When you’re just starting your business, who you surround yourself with is paramount to your success. What’s one characteristic you should be looking for when bringing on any new hire to your early stage business, and why?
These answers are provided by Young Entrepreneur Council (YEC), an invite-only organization comprised of the world’s most successful young entrepreneurs. YEC members represent nearly every industry, generate billions of dollars in revenue each year, and have created tens of thousands of jobs. Learn more at yec.co.
I look for enthusiasm and a sheer zest for learning. I’m less concerned with a new hire’s level of experience than I am with their willingness to work and whether or not they bring a positive attitude to their life and workplace.
Honesty is one of the most important characteristics of any new hire. Starting a new business is like charting unknown territory. You never know what you’re going to run into. That’s why you need someone you can trust and count on. Finding honest people in the beginning will help you build a solid team for years to come. Skills and knowledge can be learned over time, but honesty cannot.
It’s important to hire people who show flexibility within their role and are not afraid to extend their skill set. People with flexibility are often better at other skills as well, such as problem-solving and critical thinking. Bringing those assets to your business will take it to the next level.
There isn’t a single characteristic that ensures a new hire will sink or swim, but any founder knows you won’t get far without accountability. In many ways, everyone in early-stage startups is a co-founder, so an entrepreneurial lens is paramount. This can mean many things — self-driven, strategic, etc. With a shared entrepreneurial mindset, you can search for candidates with complementary skills.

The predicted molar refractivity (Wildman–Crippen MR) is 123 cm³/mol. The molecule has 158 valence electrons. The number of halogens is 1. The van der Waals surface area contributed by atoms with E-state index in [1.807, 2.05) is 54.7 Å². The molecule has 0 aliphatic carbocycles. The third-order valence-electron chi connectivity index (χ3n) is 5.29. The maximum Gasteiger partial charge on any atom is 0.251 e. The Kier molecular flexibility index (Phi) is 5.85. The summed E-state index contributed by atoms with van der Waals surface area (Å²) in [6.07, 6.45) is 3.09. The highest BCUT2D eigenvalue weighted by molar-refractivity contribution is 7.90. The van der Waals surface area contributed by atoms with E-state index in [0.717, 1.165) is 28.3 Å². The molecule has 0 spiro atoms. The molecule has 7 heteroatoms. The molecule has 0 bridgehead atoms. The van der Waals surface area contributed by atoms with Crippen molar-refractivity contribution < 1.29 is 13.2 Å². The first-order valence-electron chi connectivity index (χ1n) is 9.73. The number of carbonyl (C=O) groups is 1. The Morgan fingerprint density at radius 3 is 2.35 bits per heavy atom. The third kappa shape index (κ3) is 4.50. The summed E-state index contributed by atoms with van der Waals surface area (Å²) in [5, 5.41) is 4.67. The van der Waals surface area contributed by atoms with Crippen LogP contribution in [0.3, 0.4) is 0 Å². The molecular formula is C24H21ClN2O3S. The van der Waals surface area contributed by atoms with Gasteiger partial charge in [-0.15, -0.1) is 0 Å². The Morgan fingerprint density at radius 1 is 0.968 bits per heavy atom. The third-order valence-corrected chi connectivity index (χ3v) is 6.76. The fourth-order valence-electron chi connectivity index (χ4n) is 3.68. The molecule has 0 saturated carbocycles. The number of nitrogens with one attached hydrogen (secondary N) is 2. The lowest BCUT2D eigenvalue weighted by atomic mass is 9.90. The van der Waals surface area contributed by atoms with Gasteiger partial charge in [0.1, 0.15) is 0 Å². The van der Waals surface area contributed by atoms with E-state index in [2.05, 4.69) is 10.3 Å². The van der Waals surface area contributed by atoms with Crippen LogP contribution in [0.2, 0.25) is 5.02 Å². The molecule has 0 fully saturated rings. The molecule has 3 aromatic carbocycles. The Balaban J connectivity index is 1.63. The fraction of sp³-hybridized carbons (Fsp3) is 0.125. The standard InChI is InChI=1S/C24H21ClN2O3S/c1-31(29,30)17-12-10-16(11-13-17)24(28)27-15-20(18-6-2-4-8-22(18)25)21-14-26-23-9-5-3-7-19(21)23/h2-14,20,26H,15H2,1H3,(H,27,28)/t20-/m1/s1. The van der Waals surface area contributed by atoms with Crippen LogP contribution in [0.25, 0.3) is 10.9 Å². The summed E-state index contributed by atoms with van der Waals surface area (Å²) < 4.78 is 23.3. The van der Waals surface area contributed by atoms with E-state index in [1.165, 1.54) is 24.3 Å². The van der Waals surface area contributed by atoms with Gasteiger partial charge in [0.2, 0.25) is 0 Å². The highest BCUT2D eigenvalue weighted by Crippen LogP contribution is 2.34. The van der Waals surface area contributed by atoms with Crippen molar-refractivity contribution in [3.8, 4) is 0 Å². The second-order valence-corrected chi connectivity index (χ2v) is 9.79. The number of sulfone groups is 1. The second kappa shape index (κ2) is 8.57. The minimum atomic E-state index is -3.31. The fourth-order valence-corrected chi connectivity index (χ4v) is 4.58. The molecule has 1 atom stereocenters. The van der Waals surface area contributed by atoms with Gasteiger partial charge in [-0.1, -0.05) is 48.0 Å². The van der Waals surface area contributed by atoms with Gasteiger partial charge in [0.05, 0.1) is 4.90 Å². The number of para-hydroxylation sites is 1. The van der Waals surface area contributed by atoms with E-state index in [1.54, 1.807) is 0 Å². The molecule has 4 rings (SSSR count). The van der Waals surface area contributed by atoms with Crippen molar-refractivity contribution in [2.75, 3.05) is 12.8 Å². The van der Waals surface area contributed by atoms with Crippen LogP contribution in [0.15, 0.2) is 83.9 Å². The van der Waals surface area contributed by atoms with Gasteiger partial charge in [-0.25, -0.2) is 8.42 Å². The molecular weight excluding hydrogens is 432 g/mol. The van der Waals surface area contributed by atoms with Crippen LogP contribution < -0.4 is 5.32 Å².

Look for candidates with a positive attitude. The work environment can be dramatically changed by the presence of someone with a positive attitude. Such people help create a healthy work environment and are generally a great addition to the team.
Look for a resilient person with big dreams — resilient, because the road of a startup can be rather bumpy with peaks and troughs, and big dreams, because only with big dreams and belief in an idea can a startup reach its full potential. Having someone at your side who is prepared for this and comes out even stronger and more determined will lead to success and growth now and in the future.
Recruiting new people repeatedly can be an expensive affair, considering the time and resources you spend on finding and then training the right candidate. But you can save your resources by hiring candidates with traits of commitment and longevity. For example, a web designer with multiple certificates in related courses can show passion for growth and career opportunities.
It is important to look for someone with experience either working at another early-stage company or having done some consulting work. At this stage of your business, most likely you’re in the process of learning the ropes. Therefore, it’s essential to tag along with someone who can learn and do the job efficiently, add value on a daily basis and be focused on their own growth.
I would look for a polymath. When your business is in its early stages, it helps to have someone who can work on and even explore a wide range of tasks. But that’s not all there is. That person should not just be willing, but also visibly interested in helping you innovate the business. Polymaths are usually team players as well, so they’d be perfect for startups.
When you start a new business, there’s uncertainty. Since you don’t know if you’ll get clients and whether they’ll love your work, I think it’s important to work with people who are excited and ready to meet new challenges. They need to have a “go-getting” attitude and the ability to learn. So, take attitude into consideration when hiring someone since their mindset can impact motivation at work.